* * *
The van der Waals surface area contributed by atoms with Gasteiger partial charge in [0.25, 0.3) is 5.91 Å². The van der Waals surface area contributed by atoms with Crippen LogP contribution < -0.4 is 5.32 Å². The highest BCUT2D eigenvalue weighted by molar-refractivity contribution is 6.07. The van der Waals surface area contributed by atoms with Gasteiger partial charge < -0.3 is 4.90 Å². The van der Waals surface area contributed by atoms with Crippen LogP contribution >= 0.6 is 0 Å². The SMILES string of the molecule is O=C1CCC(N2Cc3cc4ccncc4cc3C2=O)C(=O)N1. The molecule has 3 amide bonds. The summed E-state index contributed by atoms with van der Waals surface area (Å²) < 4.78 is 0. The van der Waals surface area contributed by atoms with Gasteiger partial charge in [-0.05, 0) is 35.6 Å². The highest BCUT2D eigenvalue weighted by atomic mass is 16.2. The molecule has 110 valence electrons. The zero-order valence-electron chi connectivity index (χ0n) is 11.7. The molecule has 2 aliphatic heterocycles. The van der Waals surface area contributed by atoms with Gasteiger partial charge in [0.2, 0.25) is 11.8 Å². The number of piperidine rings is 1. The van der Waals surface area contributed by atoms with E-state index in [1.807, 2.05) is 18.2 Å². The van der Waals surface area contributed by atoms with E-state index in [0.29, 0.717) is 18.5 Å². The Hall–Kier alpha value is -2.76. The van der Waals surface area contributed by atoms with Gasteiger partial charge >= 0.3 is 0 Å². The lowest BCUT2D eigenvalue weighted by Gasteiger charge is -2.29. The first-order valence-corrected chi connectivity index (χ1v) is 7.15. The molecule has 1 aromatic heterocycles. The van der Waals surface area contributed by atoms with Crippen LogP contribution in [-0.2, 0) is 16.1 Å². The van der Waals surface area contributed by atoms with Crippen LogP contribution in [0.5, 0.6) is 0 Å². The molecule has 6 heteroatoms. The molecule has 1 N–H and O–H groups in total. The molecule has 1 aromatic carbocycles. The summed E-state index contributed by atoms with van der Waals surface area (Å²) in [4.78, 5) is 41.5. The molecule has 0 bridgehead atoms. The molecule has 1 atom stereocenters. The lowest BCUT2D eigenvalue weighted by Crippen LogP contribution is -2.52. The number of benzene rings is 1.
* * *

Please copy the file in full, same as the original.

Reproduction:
The van der Waals surface area contributed by atoms with Gasteiger partial charge in [0.25, 0.3) is 5.91 Å². The van der Waals surface area contributed by atoms with Crippen LogP contribution < -0.4 is 5.32 Å². The highest BCUT2D eigenvalue weighted by molar-refractivity contribution is 6.07. The van der Waals surface area contributed by atoms with Gasteiger partial charge < -0.3 is 4.90 Å². The van der Waals surface area contributed by atoms with Crippen LogP contribution >= 0.6 is 0 Å². The SMILES string of the molecule is O=C1CCC(N2Cc3cc4ccncc4cc3C2=O)C(=O)N1. The molecule has 3 amide bonds. The summed E-state index contributed by atoms with van der Waals surface area (Å²) < 4.78 is 0. The van der Waals surface area contributed by atoms with Gasteiger partial charge in [-0.05, 0) is 35.6 Å². The highest BCUT2D eigenvalue weighted by atomic mass is 16.2. The molecule has 110 valence electrons. The zero-order valence-electron chi connectivity index (χ0n) is 11.7. The molecule has 2 aliphatic heterocycles. The van der Waals surface area contributed by atoms with Gasteiger partial charge in [0.2, 0.25) is 11.8 Å². The number of piperidine rings is 1. The van der Waals surface area contributed by atoms with E-state index in [1.807, 2.05) is 18.2 Å². The van der Waals surface area contributed by atoms with E-state index in [0.29, 0.717) is 18.5 Å². The Hall–Kier alpha value is -2.76. The van der Waals surface area contributed by atoms with Gasteiger partial charge >= 0.3 is 0 Å². The lowest BCUT2D eigenvalue weighted by Gasteiger charge is -2.29. The first-order valence-corrected chi connectivity index (χ1v) is 7.15. The molecule has 1 aromatic heterocycles. The van der Waals surface area contributed by atoms with Crippen LogP contribution in [-0.2, 0) is 16.1 Å². The van der Waals surface area contributed by atoms with Crippen LogP contribution in [0.5, 0.6) is 0 Å². The molecule has 6 heteroatoms. The molecule has 1 N–H and O–H groups in total. The molecule has 1 aromatic carbocycles. The summed E-state index contributed by atoms with van der Waals surface area (Å²) in [4.78, 5) is 41.5. The molecule has 0 bridgehead atoms. The molecule has 1 atom stereocenters. The lowest BCUT2D eigenvalue weighted by Crippen LogP contribution is -2.52. The number of benzene rings is 1.